Bulk Organic Coconut Date Rolls from Whole Foods Market
Submitted by Sylvia Irizarry
Now that I’m basically 30 (in 1.8 years, give or take) I’ve started to do things that I would never normally do but know I should do, like wash my face and actually buy toothbrushes instead of waiting for my mom to visit. I also made and (for the most part) kept a diet resolution. Yeah, I’m talking about the dreaded that which shall not be named. The one that lasts 30 days and you eat a whole lot of bologna, except not actually because there is no way that bologna is compliant. Or is it? Anyway, my taste buds may or may not have been recalibrated.
Having said that, the coconut date rolls from Whole Foods are probably, no definitely, the best thing I’ve ever eaten in my life. Sure they look like turds that took a tumble on your aunt’s white shag carpet, but they evoke the same divine euphoria as a chocolate caramel tart that melts in your mouth at all of the right moments. That is if I am correctly remembering what a chocolate caramel tart feels like. It’s been so long. Maybe I’m thinking of something else?
The date rolls are a bit on the mushy side, but it’s a type of mush I’ve learned to savor. Pre-diet me abhorred the sensation of coconut flakes, but 2018 me is here for that papery texture. One is typically more than enough, but if you’re feeling a bit on the wild side and, let’s say, take a yogalates class even though you’ve never worked out in your life and said class takes your legs out of commission for two days, go ahead and grab one more date roll. After all, it won’t kill you.
Oh, and I checked: some bologna is, in fact, compliant — happy feasting!
Wahlburgers’ Impossible Burger
Submitted by JoJo Franzen
Nature, red in tooth and claw and leghemoglobin, a genetically modified soy protein grown in yeast and said to be the meatiest of meat alternatives. As Lord Tennyson pondered the violence of Darwin’s theory of natural selection, I ponder the Impossible Burger.
The Impossible Burger is a plant-derived burger containing the secret ingredient “heme” — that’s hip corporate slang for yeast-grown leghemoglobin — meant to mimic the experience of eating a burger. Specifically, a standard beef burger: ground from dead cow flesh and formed into patties. But the Impossible Burger is not merely evocative of the disc shape of a beef burger, like your bean-based veggie burgers or your marinated portabella caps. The “heme”-filled burger exists to satisfy those of us who want to taste and feel blood and power — and lower our carbon footprint.
I had the Impossible Burger at a Wahlburgers on the Las Vegas Strip. I first realized that Wahlburgers was a project of the Wahlberg brothers when a man wearing St. Patrick’s Day novelty attire at 1:00 p.m. on a Wednesday (weeks before St. Patrick’s Day) shouted outside the restaurant, “Is Marky Mark there? Where’s Mark?” He continued down the Strip before finding out that Mark was absent.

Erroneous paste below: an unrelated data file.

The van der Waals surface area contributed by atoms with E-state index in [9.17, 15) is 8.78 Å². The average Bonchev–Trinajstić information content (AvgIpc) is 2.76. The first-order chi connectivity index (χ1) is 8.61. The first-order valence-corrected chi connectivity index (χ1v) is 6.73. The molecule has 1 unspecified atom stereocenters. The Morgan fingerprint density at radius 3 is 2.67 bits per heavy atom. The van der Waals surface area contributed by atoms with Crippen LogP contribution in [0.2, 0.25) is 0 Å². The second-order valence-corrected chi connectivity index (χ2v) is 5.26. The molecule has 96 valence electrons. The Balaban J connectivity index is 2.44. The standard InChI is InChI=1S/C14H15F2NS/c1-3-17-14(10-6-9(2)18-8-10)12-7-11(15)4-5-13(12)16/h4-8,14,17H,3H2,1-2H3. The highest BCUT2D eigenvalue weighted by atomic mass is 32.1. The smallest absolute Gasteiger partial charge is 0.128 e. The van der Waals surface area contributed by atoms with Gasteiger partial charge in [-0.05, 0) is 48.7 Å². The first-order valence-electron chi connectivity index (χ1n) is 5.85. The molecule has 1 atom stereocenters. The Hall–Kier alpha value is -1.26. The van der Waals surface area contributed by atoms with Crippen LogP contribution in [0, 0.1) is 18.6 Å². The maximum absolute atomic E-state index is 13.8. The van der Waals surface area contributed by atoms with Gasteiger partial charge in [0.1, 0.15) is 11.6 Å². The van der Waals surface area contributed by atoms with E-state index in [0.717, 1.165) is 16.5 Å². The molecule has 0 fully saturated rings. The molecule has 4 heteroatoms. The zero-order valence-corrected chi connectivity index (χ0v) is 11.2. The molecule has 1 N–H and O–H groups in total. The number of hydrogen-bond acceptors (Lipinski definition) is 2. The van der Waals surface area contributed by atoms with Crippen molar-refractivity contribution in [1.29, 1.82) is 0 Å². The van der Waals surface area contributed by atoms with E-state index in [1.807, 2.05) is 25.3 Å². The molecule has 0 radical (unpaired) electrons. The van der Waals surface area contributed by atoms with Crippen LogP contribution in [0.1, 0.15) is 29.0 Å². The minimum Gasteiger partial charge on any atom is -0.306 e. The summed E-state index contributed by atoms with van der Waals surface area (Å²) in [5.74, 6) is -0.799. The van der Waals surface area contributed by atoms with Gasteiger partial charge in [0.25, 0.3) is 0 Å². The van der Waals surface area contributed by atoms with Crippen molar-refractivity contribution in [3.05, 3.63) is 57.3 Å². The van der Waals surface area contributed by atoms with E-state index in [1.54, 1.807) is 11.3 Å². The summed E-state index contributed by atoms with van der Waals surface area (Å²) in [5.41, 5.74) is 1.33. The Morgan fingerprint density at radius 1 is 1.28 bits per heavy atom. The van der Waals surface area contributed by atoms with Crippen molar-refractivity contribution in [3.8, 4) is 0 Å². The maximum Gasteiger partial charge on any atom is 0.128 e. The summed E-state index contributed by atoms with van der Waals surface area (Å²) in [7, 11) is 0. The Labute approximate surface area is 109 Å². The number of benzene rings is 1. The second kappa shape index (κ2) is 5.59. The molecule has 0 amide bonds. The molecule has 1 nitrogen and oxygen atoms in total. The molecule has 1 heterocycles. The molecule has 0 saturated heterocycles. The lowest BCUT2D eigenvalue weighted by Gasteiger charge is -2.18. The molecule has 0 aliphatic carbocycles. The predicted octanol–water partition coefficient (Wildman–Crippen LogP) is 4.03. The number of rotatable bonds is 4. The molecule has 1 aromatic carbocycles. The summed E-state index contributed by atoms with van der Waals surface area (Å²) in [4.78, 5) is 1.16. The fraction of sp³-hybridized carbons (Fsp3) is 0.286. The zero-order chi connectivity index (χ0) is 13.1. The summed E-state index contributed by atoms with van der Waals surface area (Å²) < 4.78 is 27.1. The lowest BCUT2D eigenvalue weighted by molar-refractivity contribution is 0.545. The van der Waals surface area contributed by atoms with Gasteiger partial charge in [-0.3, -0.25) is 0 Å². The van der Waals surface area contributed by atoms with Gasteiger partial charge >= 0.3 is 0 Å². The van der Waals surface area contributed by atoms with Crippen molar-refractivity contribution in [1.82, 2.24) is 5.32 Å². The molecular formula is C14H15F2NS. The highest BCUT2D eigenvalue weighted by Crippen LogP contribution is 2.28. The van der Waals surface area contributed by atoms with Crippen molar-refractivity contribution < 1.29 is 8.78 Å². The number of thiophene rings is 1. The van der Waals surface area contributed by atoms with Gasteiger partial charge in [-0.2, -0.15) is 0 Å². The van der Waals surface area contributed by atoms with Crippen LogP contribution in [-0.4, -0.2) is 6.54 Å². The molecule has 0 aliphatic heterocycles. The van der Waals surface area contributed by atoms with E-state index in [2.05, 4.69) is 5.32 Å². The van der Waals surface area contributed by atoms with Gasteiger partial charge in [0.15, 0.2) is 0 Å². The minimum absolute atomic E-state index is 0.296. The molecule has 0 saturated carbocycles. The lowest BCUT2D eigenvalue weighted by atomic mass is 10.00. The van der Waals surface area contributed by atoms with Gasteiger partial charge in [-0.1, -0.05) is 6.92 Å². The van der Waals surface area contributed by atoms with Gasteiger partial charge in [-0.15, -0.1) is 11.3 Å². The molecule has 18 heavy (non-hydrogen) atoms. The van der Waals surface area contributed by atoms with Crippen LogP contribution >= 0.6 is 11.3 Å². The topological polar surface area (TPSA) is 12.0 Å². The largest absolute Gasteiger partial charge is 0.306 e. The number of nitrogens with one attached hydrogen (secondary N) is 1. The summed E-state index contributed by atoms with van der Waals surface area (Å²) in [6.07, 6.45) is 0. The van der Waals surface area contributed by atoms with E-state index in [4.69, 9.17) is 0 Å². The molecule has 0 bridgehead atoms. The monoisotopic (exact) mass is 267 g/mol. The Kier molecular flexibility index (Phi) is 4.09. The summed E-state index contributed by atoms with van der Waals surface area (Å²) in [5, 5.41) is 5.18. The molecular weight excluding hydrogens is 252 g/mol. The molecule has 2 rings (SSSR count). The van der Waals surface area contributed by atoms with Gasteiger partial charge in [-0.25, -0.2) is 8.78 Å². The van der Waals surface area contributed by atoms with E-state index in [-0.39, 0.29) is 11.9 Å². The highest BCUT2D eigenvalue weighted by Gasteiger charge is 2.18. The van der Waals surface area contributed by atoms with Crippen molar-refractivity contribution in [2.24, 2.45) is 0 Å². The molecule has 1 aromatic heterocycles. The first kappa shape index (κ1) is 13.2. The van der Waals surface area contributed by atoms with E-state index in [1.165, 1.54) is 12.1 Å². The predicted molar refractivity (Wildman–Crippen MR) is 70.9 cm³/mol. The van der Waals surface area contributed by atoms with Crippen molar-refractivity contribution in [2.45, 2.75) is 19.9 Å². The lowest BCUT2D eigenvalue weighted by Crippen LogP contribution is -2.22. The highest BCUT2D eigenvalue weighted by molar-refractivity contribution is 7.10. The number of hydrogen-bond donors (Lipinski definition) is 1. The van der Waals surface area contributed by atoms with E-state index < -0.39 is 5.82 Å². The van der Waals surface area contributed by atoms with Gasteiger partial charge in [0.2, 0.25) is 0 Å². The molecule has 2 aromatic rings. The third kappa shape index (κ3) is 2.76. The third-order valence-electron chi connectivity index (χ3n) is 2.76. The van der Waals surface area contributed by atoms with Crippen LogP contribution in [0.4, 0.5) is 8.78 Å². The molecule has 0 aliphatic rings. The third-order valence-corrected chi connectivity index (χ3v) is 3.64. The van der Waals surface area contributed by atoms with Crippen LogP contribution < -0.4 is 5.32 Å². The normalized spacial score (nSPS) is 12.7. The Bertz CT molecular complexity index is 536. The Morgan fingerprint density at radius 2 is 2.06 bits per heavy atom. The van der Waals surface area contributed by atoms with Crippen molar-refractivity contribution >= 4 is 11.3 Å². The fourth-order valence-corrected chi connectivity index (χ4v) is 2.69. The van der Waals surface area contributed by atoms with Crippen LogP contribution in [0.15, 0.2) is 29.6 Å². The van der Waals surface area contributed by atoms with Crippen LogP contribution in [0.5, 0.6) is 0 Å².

When I ordered the Impossible Burger, the server asked how I wanted it cooked. No one asks that when you order a bean burger. I had it cooked medium because I wanted to see the pink inside — to find out if I could trick my reptilian brain into believing that I was feeding it the flesh that it still equates with power (despite my attempts to try to tell it otherwise). With the Impossible Burger, I hoped I could keep my shrunken dino brain happy and avoid the guilt of methane-emitting cow farts, big brown calf eyes, and a Sarah McLachlan soundtrack.
The Impossible Burger was, in fact, meatier than any non-meat product I had ever eaten. The edges were crispy, the inside was juicy, and the flavor was a tasty umami. But, despite its fleshiness, the “heme” didn’t quite satisfy my bloodlust.
Maybe a beef burger is satisfying because it is the culinary signal of not giving a fuck about global warming, animal welfare, saturated fat, and the gender norms that would have me order salad. And I can’t feel the power of not giving a fuck, if the blood isn’t blood, but rather yeast-grown leghemoglobin. Eating an Impossible Burger is shouting from the rooftops I care a lot about a lot of things and I’m willing to pay almost $20 because I care so much!
And why is the Impossible Burger served at Wahlburgers? It seems a bit off-brand for a restaurant that serves a triple-decker burger made of a proprietary blend of brisket, short rib, and chuck. The Impossible Burger is not a creation of Mark Wahlberg (or Paul or Donnie), and it is served in restaurants other than Wahlburgers. But I think the Wahlbergs, or at least Mark’s abs circa 1992, understand how to profit from our human desire for flesh. The Impossible Burger is an attempt at a new way.
I enjoyed my Impossible Burger (served with Wahl sauce). But for me, flesh still demands blood.